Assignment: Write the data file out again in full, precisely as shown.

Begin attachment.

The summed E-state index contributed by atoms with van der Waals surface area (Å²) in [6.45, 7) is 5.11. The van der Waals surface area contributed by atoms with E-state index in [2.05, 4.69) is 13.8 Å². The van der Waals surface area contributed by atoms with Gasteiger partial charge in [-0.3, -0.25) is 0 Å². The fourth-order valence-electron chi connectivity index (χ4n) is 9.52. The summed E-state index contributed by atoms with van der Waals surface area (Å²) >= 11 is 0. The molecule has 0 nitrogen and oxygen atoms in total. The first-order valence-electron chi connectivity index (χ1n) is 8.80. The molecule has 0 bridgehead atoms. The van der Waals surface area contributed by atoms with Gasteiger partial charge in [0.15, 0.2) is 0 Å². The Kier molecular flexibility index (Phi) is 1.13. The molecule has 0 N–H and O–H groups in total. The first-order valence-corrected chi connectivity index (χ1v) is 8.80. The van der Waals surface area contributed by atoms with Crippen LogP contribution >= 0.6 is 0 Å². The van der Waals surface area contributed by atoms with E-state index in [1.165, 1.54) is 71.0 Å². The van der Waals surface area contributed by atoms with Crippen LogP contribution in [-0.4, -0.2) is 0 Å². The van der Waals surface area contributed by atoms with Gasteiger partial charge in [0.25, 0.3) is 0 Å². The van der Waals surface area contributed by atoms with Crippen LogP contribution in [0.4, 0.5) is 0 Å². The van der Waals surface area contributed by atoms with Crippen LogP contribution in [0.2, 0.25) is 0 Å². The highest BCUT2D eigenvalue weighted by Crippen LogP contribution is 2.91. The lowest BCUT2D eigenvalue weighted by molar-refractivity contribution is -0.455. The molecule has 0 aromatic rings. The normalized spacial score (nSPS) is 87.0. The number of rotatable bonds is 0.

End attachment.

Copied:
The summed E-state index contributed by atoms with van der Waals surface area (Å²) in [6.45, 7) is 5.11. The van der Waals surface area contributed by atoms with E-state index in [2.05, 4.69) is 13.8 Å². The van der Waals surface area contributed by atoms with Gasteiger partial charge in [-0.3, -0.25) is 0 Å². The fourth-order valence-electron chi connectivity index (χ4n) is 9.52. The summed E-state index contributed by atoms with van der Waals surface area (Å²) >= 11 is 0. The molecule has 0 nitrogen and oxygen atoms in total. The first-order valence-electron chi connectivity index (χ1n) is 8.80. The molecule has 0 bridgehead atoms. The van der Waals surface area contributed by atoms with Gasteiger partial charge in [0.15, 0.2) is 0 Å². The Kier molecular flexibility index (Phi) is 1.13. The molecule has 0 N–H and O–H groups in total. The first-order valence-corrected chi connectivity index (χ1v) is 8.80. The van der Waals surface area contributed by atoms with Crippen LogP contribution >= 0.6 is 0 Å². The van der Waals surface area contributed by atoms with E-state index in [1.165, 1.54) is 71.0 Å². The van der Waals surface area contributed by atoms with Crippen LogP contribution in [-0.4, -0.2) is 0 Å². The van der Waals surface area contributed by atoms with Gasteiger partial charge in [0.25, 0.3) is 0 Å². The van der Waals surface area contributed by atoms with Crippen LogP contribution in [0.4, 0.5) is 0 Å². The van der Waals surface area contributed by atoms with Crippen LogP contribution in [0.2, 0.25) is 0 Å². The highest BCUT2D eigenvalue weighted by Crippen LogP contribution is 2.91. The lowest BCUT2D eigenvalue weighted by molar-refractivity contribution is -0.455. The molecule has 0 aromatic rings. The normalized spacial score (nSPS) is 87.0. The number of rotatable bonds is 0.